Israel wary but hopeful as Syrians revolt
After watching with trepidation as a popular revolt in Egypt swept away long-time ally Hosni Mubarak, Israel is now casting a cautious eye to the north, where unrest threatens to engulf Syria.
But while Mubarak was seen as a bulwark of the peace between Israel and its southern neighbour, it is a different story in hostile Syria, which remains officially in a state of war with the Jewish state.
There Israel could benefit from a more democratic government, officials and analysts believe, even if it is one still led by President Bashar al-Assad after he has been forced to make reforms.
The Jewish state's best hope would be that Syria could be torn away from its alliance with Israel's arch-foe Iran and the Hezbollah militia in Lebanon.
"If the Syrians understand that their country’s future lies in political openness and peace, and if there comes a regime that will not support Hezbollah and Hamas, I think it’s a big opportunity, a great opportunity, for Israel," Amos Yadlin the recently retired head of military intelligence, told an American think tank last week.
While the border with Syria has been largely quiet in recent years, Israel has repeatedly accused Damascus of acting as a conduit for Iranian weapons to Hezbollah and of hosting Palestinian groups opposed to the existence of the Jewish state.
Yadlin told the Washington Institute for Near East Policy that while Israel instinctively feared the democratic movement sweeping the Arab world because of the chances for instability and uncertainty, ultimately it could benefit.
"Israel cannot remain indifferent to the values that brought the Egyptian people to Tahrir Square, advancing the values that we believe in -- freedom, justice, rule of law, democracy," he said.
"Even if in the short term it may be more dangerous, more splits, in the long run I believe it’s a very, very positive process that we should support," said Yadlin, who retired in November.
Serving officials have been more circumspect, however, saying Israel needs to wait to see how events unfold in Syria before formulating a new policy.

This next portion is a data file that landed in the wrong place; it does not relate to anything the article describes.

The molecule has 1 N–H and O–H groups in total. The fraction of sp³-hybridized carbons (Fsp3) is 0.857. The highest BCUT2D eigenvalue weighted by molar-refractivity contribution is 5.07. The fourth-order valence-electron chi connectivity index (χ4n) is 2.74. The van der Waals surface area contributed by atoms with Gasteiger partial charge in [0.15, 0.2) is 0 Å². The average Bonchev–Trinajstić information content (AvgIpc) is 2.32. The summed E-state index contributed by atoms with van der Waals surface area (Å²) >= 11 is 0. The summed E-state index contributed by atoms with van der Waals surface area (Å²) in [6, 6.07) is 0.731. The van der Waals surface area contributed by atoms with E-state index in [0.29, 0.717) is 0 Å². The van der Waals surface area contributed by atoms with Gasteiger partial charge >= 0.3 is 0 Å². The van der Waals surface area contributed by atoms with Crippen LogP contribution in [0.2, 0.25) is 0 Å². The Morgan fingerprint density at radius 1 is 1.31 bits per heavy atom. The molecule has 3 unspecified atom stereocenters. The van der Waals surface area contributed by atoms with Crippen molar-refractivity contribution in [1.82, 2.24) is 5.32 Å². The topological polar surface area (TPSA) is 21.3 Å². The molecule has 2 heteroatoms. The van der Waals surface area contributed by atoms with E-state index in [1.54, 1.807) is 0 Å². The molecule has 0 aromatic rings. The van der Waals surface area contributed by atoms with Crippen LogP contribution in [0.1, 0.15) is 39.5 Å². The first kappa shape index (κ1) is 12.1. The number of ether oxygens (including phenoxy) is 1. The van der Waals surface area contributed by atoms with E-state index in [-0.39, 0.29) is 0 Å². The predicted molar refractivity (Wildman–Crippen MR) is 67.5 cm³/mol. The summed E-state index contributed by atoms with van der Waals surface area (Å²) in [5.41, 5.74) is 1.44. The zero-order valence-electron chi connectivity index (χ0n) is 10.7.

"I think that all the regimes in the region are unstable. I think the Assad regime is facing unprecedented challenges, the likes of which it has not seen since Hama," Defence Minister Ehud Barak told public radio.
He was referring to a Syrian town where Assad's late father Hafez sent in the air force to crush an Islamist-led uprising in 1982.
"He (Bashar al-Assad) is trying to cope and the Turks are trying to open his eyes and convince him to implement reforms. But how can anyone know what is going to happen?"
The Israeli foreign ministry was similarly cautious.
"There is a very, very high level of uncertainty over everything that is happening in the Arab countries recently and the only thing we can do is observe, analyse and try to understand and prepare for every possible scenario," spokesman Yigal Palmor said.
But analysts said that on the key issue of Israel-Syria peace there was unlikely to be any change in the near future, no matter who is in power in Damascus.
"There is hardly any connection between who is the ruler in Syria and peace because the Israeli government is the one who refuses to withdraw from the Golan Heights," said Alon Liel, a former director general of the foreign ministry and the chairman of the Israel-Syria Peace Society.
"Any Syrian ruler would still demand the withdrawal from the Golan Heights," he said.
Israel captured the strategic plateau in the 1967 Six-Day War and annexed it in 1981 in a move never recognised by the international community.
Despite a 1949 armistice agreement, the two neighbours remain technically at a state of war.
Syria has consistently demanded Israel return the Golan as a condition for peace. Several rounds of peace talks between Israel and Syria have broken down without any agreement.
The plateau which overlooks much of northern Israel is home to more than 18,000 Syrians, mostly Druze, an offshoot of Islam, and nearly 20,000 Jewish settlers.
Despite the cautious optimism, Israel was also preparing for much darker scenarios emerging on its northern border.
"If chaos is in Syria, and the missiles and the chemical weapons have gone to some faction or terrorist, it will become a serious issue that we have to look at," said Yadlin.